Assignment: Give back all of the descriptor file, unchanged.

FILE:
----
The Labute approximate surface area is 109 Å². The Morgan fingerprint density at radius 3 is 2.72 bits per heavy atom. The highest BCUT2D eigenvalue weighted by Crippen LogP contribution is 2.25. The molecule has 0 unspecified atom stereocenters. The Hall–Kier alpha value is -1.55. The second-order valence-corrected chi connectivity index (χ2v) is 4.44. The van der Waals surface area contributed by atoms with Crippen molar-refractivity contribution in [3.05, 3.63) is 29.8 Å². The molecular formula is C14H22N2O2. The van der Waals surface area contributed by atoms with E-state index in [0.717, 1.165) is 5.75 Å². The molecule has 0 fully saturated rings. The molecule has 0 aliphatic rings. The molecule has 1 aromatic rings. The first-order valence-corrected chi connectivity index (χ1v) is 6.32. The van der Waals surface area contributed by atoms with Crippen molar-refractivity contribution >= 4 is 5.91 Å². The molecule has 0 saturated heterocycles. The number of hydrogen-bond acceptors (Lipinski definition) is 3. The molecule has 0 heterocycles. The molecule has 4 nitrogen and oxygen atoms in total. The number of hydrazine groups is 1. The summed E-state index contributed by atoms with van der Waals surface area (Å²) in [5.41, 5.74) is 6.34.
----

The Labute approximate surface area is 109 Å². The Morgan fingerprint density at radius 3 is 2.72 bits per heavy atom. The highest BCUT2D eigenvalue weighted by Crippen LogP contribution is 2.25. The molecule has 0 unspecified atom stereocenters. The Hall–Kier alpha value is -1.55. The second-order valence-corrected chi connectivity index (χ2v) is 4.44. The van der Waals surface area contributed by atoms with Crippen molar-refractivity contribution in [3.05, 3.63) is 29.8 Å². The molecular formula is C14H22N2O2. The van der Waals surface area contributed by atoms with E-state index in [0.717, 1.165) is 5.75 Å². The molecule has 0 fully saturated rings. The molecule has 0 aliphatic rings. The molecule has 1 aromatic rings. The first-order valence-corrected chi connectivity index (χ1v) is 6.32. The van der Waals surface area contributed by atoms with Crippen molar-refractivity contribution >= 4 is 5.91 Å². The molecule has 0 saturated heterocycles. The number of hydrogen-bond acceptors (Lipinski definition) is 3. The molecule has 0 heterocycles. The molecule has 4 nitrogen and oxygen atoms in total. The number of hydrazine groups is 1. The summed E-state index contributed by atoms with van der Waals surface area (Å²) in [5.41, 5.74) is 6.34.